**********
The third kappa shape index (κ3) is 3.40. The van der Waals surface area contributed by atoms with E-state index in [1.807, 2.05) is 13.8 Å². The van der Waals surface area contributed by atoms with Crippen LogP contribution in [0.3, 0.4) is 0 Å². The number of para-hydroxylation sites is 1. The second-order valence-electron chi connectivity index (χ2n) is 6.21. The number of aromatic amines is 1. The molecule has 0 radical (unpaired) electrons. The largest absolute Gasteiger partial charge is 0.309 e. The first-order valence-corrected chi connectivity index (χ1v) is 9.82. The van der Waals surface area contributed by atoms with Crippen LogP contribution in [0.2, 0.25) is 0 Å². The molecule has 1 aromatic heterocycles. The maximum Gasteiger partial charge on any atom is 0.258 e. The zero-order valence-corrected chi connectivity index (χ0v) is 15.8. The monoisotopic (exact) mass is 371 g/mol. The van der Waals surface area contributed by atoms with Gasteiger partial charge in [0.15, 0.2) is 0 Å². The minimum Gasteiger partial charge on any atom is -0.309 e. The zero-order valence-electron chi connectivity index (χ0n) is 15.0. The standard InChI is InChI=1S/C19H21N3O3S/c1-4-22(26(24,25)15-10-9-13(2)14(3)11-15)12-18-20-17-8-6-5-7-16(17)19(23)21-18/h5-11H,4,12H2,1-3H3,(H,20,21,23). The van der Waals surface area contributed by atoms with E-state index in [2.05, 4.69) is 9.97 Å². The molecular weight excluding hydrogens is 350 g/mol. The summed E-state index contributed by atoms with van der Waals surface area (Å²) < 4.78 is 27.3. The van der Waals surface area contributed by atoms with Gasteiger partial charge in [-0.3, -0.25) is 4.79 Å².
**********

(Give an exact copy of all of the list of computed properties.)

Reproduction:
The third kappa shape index (κ3) is 3.40. The van der Waals surface area contributed by atoms with E-state index in [1.807, 2.05) is 13.8 Å². The van der Waals surface area contributed by atoms with Crippen LogP contribution in [0.3, 0.4) is 0 Å². The number of para-hydroxylation sites is 1. The second-order valence-electron chi connectivity index (χ2n) is 6.21. The number of aromatic amines is 1. The molecule has 0 radical (unpaired) electrons. The largest absolute Gasteiger partial charge is 0.309 e. The first-order valence-corrected chi connectivity index (χ1v) is 9.82. The van der Waals surface area contributed by atoms with Crippen LogP contribution in [0.2, 0.25) is 0 Å². The molecule has 1 aromatic heterocycles. The maximum Gasteiger partial charge on any atom is 0.258 e. The zero-order valence-corrected chi connectivity index (χ0v) is 15.8. The monoisotopic (exact) mass is 371 g/mol. The van der Waals surface area contributed by atoms with Gasteiger partial charge in [0.15, 0.2) is 0 Å². The minimum Gasteiger partial charge on any atom is -0.309 e. The zero-order valence-electron chi connectivity index (χ0n) is 15.0. The standard InChI is InChI=1S/C19H21N3O3S/c1-4-22(26(24,25)15-10-9-13(2)14(3)11-15)12-18-20-17-8-6-5-7-16(17)19(23)21-18/h5-11H,4,12H2,1-3H3,(H,20,21,23). The van der Waals surface area contributed by atoms with E-state index in [2.05, 4.69) is 9.97 Å². The molecular weight excluding hydrogens is 350 g/mol. The summed E-state index contributed by atoms with van der Waals surface area (Å²) < 4.78 is 27.3. The van der Waals surface area contributed by atoms with Gasteiger partial charge in [-0.3, -0.25) is 4.79 Å².